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Every couple months Adam has to write an article for the church newsletter so I thought I’d share his thoughts with you!

Philippians 2:3-4. “Do nothing from rivalry or conceit, but in humility count others more significant than yourselves. Let each of you look not only to his own interests, but also to the interests of others.”

Here’s a tough scripture. God is telling us through Paul, as he spoke to the church at Philippi, that we must not give in to our own selfish desires. That’s a tall order. Every morning we wake up. Our eyes open. We breathe our first breaths of the morning. Our feet hit the floor, and we’re off and running. Most mornings we probably do not stop to consider that it’s Jesus Christ who holds every particle of
everything together, like the Bible says in Colossians 1:15-17. We jump up, we shower, we drink our coffee, and we rush off to fulfill our calendar obligations. If life is taken at face value, where our sole purpose is to do and to be, then this way of operating is completely normal and good in every way. But if we consider that we’re to do ALL things as unto the Lord, with HIS glory as our sole purpose, than
we must reconsider how we live our lives (Col. 3:17). If we’re to glorify God in all things this means we must raise our own standard of living. We must live in such a way that Christ is seen in our actions and in our words; in our love. If we were honest with ourselves, how often do we act or react in rivalry and conceit? Webster’s dictionary defines conceit as excessive appreciation of one’s own worth or virtue. This may sound “conceited” but isn’t this really how we act most of the time; as if we excessively appreciate ourselves and our own worth? The Bible says that we’re not to act this way. We’re to do all things in humility, valuing other people over ourselves. We should even go out of our way to make sure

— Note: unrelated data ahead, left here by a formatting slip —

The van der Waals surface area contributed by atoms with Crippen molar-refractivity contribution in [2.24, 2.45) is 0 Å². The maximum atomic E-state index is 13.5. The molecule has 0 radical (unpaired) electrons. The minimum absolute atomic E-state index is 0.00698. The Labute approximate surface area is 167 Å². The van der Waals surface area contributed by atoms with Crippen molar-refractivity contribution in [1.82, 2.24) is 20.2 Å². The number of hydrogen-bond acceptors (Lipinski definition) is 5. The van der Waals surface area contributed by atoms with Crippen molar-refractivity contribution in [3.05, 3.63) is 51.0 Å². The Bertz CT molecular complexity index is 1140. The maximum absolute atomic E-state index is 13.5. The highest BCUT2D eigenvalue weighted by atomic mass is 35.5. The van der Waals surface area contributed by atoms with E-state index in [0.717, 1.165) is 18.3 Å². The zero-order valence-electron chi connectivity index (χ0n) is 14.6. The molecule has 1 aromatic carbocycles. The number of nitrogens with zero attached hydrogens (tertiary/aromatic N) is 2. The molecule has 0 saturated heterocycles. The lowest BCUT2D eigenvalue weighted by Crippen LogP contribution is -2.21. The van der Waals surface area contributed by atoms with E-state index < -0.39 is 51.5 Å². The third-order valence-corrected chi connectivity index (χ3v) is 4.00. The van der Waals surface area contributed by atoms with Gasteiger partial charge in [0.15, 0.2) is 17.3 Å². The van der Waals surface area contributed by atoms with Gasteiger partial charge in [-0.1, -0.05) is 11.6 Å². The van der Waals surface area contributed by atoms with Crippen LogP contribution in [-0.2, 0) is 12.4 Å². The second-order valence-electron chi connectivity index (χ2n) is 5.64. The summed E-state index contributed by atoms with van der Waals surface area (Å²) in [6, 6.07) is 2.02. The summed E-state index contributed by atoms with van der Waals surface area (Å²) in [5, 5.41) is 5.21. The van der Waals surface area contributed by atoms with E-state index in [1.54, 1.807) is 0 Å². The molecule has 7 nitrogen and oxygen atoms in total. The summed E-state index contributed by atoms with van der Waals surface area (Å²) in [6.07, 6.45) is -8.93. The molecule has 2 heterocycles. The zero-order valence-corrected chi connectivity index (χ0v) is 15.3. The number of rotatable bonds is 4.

the interests of others have precedent over our own interests. So what does this have to do with music you may ask? I, as a selfish human being, would love to only sing and play the music that I love, that I appreciate, and that emotionally touches me. But as a Christian, who is called by God to be humble and to consider others more than myself, I realize that I must be much more attentive to the needs and best interests of others than my own desires. I pray for God’s guidance when considering how to use our music to glorify Him, and I ask that you also would join me in prayer for our church body. Please pray along with me that not only would God be glorified through our musical service to Him, but also through our daily lives, as we consider others interests over our own.

July 2012